Following media reports that Gov. Andrew Cuomo funneled nearly $5 million from the Metropolitan Transit Authority to struggling upstate ski resorts, a senator has introduced legislation aimed at preventing similar budget raids in the future.
Deputy Minority Leader Sen. Michael Gianaris, D – Queens, introduced a bill (S.6834) that would prevent the state from raiding the MTA to fund other institutions.
“The MTA is dying due to lack of funding,” Gianaris said. “It does more damage redirecting funds to purposes unrelated to MTA than it does good.
“This is part of a bigger problem due to complete neglect from state leaders that continues to this day,” Gianaris continued.
In 2015-16, the Olympic Regional Development Authority (ORDA) was the recipient of $4.9 million after a mild winter that resulted in approximately $25 million in operating losses.
Over the last decade, ORDA has incurred nearly $200 million in losses, and even with more snow this past winter, was still on the hook for almost $21 million for the season.
ORDA owns and operates Whiteface Mountain Ski Center in Wilmington, Belleayre Ski Center in the Catskills and Gore Mountain Ski Center in North Creek.
The matching Assembly bill, which is expected to be introduced soon by Assemblyman Daniel O’Donnell, D–Manhattan, would exempt the MTA from having to reimburse New York State for expenses incurred on its behalf.
“It’s clear that prioritizing reimbursements over repairs is what has driven us to this transportation crisis,” O’Donnell said. “With the MTA infrastructure in a steady decline well before this year, the logic of requests to divert funds this way comes into question.
“I hope this legislation is the first step in eliminating some of the many bureaucratic obstacles hindering a fix to our badly ailing system,” he concluded.
Gianaris’ fight to fix New York City’s iconic transportation system doesn’t stop at keeping the resources it has. The Senator also recently introduced his “Better Trains, Better Cities” proposal which would impose a temporary surcharge on people in the New York metropolitan area that earn over $1 million annually.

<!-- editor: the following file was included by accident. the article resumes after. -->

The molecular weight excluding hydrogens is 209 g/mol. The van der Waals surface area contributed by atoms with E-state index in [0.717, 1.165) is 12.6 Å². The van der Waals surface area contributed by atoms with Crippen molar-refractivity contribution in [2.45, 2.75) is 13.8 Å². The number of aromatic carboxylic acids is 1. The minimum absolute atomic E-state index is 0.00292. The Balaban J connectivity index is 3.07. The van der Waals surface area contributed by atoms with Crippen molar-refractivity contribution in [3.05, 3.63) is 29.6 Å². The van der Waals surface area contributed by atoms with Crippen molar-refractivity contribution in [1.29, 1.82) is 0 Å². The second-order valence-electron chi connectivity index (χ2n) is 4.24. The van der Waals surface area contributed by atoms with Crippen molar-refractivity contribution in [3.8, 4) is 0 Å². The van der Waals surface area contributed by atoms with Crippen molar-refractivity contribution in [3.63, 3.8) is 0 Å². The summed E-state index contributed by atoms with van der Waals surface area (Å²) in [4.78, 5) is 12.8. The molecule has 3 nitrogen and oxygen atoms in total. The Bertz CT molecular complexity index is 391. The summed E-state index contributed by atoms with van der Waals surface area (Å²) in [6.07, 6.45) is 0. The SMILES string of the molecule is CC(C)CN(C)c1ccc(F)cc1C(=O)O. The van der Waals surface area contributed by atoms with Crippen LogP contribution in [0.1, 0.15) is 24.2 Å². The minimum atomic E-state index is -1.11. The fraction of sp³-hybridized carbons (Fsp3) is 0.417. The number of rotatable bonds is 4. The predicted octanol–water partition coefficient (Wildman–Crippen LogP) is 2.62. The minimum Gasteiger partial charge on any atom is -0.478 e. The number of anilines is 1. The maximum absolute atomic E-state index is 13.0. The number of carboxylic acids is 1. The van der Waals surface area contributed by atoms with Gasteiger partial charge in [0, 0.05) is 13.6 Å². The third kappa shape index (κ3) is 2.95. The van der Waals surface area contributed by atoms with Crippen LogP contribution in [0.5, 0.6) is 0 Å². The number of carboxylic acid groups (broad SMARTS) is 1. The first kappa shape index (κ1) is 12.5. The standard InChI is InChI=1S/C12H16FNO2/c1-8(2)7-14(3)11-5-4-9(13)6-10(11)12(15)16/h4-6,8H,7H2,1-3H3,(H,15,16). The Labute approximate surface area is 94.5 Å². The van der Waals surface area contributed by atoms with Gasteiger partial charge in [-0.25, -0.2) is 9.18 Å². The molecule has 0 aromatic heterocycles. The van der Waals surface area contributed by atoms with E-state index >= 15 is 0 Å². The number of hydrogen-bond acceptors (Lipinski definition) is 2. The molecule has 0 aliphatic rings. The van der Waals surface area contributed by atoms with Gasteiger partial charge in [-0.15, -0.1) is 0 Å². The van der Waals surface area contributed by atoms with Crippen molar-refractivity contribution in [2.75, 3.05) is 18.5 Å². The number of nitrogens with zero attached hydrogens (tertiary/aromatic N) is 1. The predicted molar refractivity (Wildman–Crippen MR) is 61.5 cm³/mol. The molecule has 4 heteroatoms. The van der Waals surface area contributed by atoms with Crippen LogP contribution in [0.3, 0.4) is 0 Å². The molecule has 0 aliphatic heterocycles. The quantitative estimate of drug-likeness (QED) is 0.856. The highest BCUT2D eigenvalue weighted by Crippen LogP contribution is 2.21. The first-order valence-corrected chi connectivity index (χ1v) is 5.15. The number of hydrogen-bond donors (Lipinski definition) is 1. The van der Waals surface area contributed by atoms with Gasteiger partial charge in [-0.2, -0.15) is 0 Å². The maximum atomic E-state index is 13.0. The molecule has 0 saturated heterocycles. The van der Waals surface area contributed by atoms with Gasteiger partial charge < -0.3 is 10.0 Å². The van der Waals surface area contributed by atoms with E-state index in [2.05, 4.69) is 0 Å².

Gradually, the surcharge would then reach people in the $5-$10 million range and then those making upwards of $10 million annually.
An additional hotel tax would add a $5 fee to the current tax. It is estimated that the two surcharges combined would raise more than $2 billion annually, which would be dedicated exclusively to maintaining and upgrading the MTA system at the discretion of the emergency manager.
If the proposal is passed, it is estimated that $6-$7 billion would be raised exclusively for the MTA system.
Larry Penner, a transportation historian and expert, says that though Gianaris’ intentions are good, and the bill is important, he’s missing the bigger picture.
“Not raiding the MTA is good, but $5 million against the $32 billion Five-year Transportation Capital Program is chump change,” Penner said. “The real issue is that Gov. Cuomo is focusing too much on expansion programs such as Phase Two of the Second Avenue Subway station and is woefully undervaluing and underfunding current stations that are in desperate need of infrastructure repairs and bringing signals up to speed.”
While it’s a small one, Gianaris believes that passing this legislation will be a step in the right direction.
“It will give the MTA extra funds, and though it’s a modest sum, every bit helps,” he said. “It would set the tone that MTA should be receiving money, not giving it out.”